The petrichor Chronicles

Abhinav Kukreja's Blog

Scraps 4.0

16. Dilemma

 Possessed, he never stopped writing. The girl from his book was his only true love. 

17. Meaning

They gave the extra burger to the poor kid outside. The smile on his face made them realize what a ‘happy meal’ is.

18. Thievery

His wallet just had a picture of his parents. A few days later, a thief threw an ‘empty’ wallet away. 

19. Commitment

She rejected Salim’s proposal saying that she wasn’t ready for such a big commitment. Her tattoo reading ‘Amir’ ascertained otherwise.

20. Multiple Personality Disorder

 ‘Are you married?’

‘Not anymore. I’m a single parent.’

‘Why are you in therapy?’

‘I’m too tired of playing both the mother and the father’

 

Scraps 3.0

Special thanks to Harnidh Kaur. Forever in debt to your advice. I’ll miss you.

On meaningful relationships. Thank you, Mahi Gulati.

 11. Benign

The last words I heard, came from my father.

‘A fatter book does not necessarily have a better story’ 

I died; no longer fearing my tumor.

 12.  Adultery

Who is it?’ Called her new husband from inside

‘No one.’

She couldn’t tell him her ‘dead’ husband had sent flowers again. 

 13. Choice

Juvenile; she was made to choose between the garland of jute and the garland of love.

No one talks about her anymore. 

 14.  Ink

She said he didn’t love her enough. In his defense, she only looked at his letters. She never read them.

 15. Anniversary.

‘I’m calling from JP Jewelers. Happy Anniversary, Sir. May I speak with your wife?’

‘My wife passed away a month ago’

*beep* *beep*

Scraps 2.0

6. Schizophrenia

His parents complained about never meeting his friends. They didn’t know he was skipping his medication again.

7. Feoticide

Sadly for him, abortion wasn’t an option. His worst nightmare shared his wife’s womb with his son.

 8. Masochism

‘The pen is mightier than the sword.’

She conceded when his love letters made her cry more than her slain wrists.

 9. Discovery

Different strangers posed the same question everyday – are you waiting for someone?

Yes. Myself.

 10. Alzheimers

My mother and I were strangers before she got sick.

Alzheimer’s changed nothing.

Scraps 1.0

The first five of a series of small stories I’m going to post.

1. The mother

‘When I was younger, my mother read out stories to me.’ 

‘So what? Every mother does that.’

‘Sir, my mother was illiterate.’

2. Hostility

His parents kicked him out of the house during the winter. He’d felt colder….inside.

 3. Love

‘Are you in pain?’

‘I’m in love.’ She told him.

The therapist scribbled a little ‘yes’ in his diary.

 4. Stigma

‘Our daughter was raped.’ they told the newspapers.

‘Her husband ran before the criminals did.’

5.  Music

They played the same song on their 25th anniversary as they did on their 1st.

They got older.

The Beatles didn’t.    

On dealing with death…

13 February 2014

01:14 PM

 

 

I was on the phone with a friend.

‘Hey listen. Mom’s calling me for lunch. I’ll call you in a bit. Don’t worry, she will be perfectly alright’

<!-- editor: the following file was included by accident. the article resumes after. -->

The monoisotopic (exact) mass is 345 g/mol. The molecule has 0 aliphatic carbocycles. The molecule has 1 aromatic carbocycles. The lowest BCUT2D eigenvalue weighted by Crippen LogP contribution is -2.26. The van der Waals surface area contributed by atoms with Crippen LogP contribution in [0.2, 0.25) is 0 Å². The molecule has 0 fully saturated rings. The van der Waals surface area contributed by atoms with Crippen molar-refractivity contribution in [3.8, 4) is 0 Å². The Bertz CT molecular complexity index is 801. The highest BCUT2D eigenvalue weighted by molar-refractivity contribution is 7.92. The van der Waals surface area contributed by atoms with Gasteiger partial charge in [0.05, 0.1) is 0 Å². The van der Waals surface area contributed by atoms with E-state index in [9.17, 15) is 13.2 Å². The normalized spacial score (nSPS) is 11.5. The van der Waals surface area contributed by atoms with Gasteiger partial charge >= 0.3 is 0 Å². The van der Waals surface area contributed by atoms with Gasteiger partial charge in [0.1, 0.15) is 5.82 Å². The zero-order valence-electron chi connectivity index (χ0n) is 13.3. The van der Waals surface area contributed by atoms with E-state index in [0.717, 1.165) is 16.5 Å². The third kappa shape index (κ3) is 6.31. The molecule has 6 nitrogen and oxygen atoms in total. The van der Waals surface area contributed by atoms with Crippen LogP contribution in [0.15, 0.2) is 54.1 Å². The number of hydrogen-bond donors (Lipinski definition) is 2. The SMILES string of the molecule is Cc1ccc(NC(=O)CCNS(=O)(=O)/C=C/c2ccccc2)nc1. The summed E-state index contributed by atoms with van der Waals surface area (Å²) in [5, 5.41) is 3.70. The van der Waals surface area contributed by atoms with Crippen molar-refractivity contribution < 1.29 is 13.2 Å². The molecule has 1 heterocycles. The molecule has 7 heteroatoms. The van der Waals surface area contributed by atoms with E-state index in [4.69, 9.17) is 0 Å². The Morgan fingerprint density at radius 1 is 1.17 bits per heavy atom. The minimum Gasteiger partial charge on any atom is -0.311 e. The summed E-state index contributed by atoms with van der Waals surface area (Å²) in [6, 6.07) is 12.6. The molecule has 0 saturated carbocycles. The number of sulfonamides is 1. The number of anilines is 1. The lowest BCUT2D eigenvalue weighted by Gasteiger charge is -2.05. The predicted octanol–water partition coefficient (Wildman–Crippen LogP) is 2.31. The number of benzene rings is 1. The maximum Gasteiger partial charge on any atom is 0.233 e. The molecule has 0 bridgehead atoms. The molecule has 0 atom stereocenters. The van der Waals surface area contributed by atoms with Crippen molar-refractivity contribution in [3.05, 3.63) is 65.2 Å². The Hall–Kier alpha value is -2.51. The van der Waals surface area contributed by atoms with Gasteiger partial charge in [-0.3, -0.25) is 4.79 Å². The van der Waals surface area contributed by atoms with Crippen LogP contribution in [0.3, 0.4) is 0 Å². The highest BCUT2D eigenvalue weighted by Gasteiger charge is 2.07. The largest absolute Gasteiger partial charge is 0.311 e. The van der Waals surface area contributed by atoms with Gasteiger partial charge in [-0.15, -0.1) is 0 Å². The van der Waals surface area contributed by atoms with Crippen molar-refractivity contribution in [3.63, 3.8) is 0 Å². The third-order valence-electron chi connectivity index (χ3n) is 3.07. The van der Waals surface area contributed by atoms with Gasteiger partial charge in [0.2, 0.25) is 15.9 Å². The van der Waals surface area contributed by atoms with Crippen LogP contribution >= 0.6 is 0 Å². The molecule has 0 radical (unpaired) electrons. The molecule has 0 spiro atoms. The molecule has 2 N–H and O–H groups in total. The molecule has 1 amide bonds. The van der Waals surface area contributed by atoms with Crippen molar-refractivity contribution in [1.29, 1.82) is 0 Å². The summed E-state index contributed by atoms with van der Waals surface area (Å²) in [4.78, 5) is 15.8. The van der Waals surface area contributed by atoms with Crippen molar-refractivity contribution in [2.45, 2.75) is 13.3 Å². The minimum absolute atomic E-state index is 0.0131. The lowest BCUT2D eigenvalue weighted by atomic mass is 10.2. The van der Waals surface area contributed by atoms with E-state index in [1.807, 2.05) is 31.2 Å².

‘Thank you, Karishma’

I kept down the receiver.

Five minutes later, my phone rang again. Only this time, it wasn’t the friend. It was my mother.

‘Come back. She’s no more.’

I did not say anything. She had run out of words as well.

I could hear people crying behind her.

She hung up after a long pause.

I was expecting myself to burst into tears, but that did not happen.
Everything slackened. An indispensible part of my life had left, and nothing seemed the same.

It was like losing a tiny piece from a puzzle. The bigger picture still made sense, but it just wasn’t the same anymore. This time, the piece had been taken off right from the center.

 

I rushed down to alert my Nani, but her face told me that she already knew.

‘Pack your bags. We leave for Delhi in ten minutes’

My bags were already packed. I had been anticipating this.

I went back upstairs, and locked the door. I tried to weep again. I failed.  I looked for people in my contact list whom I could call. I couldn’t find anyone appropriate.

 

 

The ride back home took us three protracted hours.

I don’t remember much of the journey, to be honest. My head was out of the car window, and the vapid February wind shut my eyelids. I couldn’t see; I couldn’t feel.

I was in the car with three other people, but I felt alone.

I yearned for the traffic lights to turn red, so that I could delay the whole experience.

Every once in a while, when the car stopped, I could hear the faint sound of Damien Rice’s voice through my headphones, which somehow seemed like a crass cacophony.

In my defense, I was a young boy of seventeen.  I was learning new emotions.

 

We went straight to the cremation house. That’s where I saw my father. He was my pillar of support, my stalwart of strength. Before my eyes, two strange men took my grandmother’s cadaver out of the ambulance. Before my eyes, I saw my father’s eyes turn red, and face turn pale. I wanted to go and hug him, but my feet were resilient, and my heart was beating faster than it ever had before. All around me, I saw people grieving. The feeling was eerie, because I had never seen these people cry before; I had never known they cared.

And then, while the vapid winds became unnerving, I felt powerful. I felt powerful, because I knew it couldn’t get worse than this. I knew this was the end of all my apprehensions, and that even if things had taken a toll for the worst, the veracity had to be embraced.

 

My eyes met my father’s a few minutes later. He nodded me to come forward and stand next to the body. I left comatose again. More lifeless than the body I was being asked to stand next to. My emotions were too real to be described.

My grandmother was covered in layers of white sheets – her pyre cascading drops of sorrow. This was the end of a life. I still couldn’t picture her under those layers. To me, she always remained on her bed, pretending to watch the news channel.

 

This is when regret started to fill me up. I hadn’t visited my grandmother when she was in the hospital. I was too timid. I was too petrified.

 

Her death had changed the life of many, but when I looked around, I could see that nothing had changed at all. This was an everyday affair at the cremation ground. It made me ponder about the significance of human life. It made fear oblivion.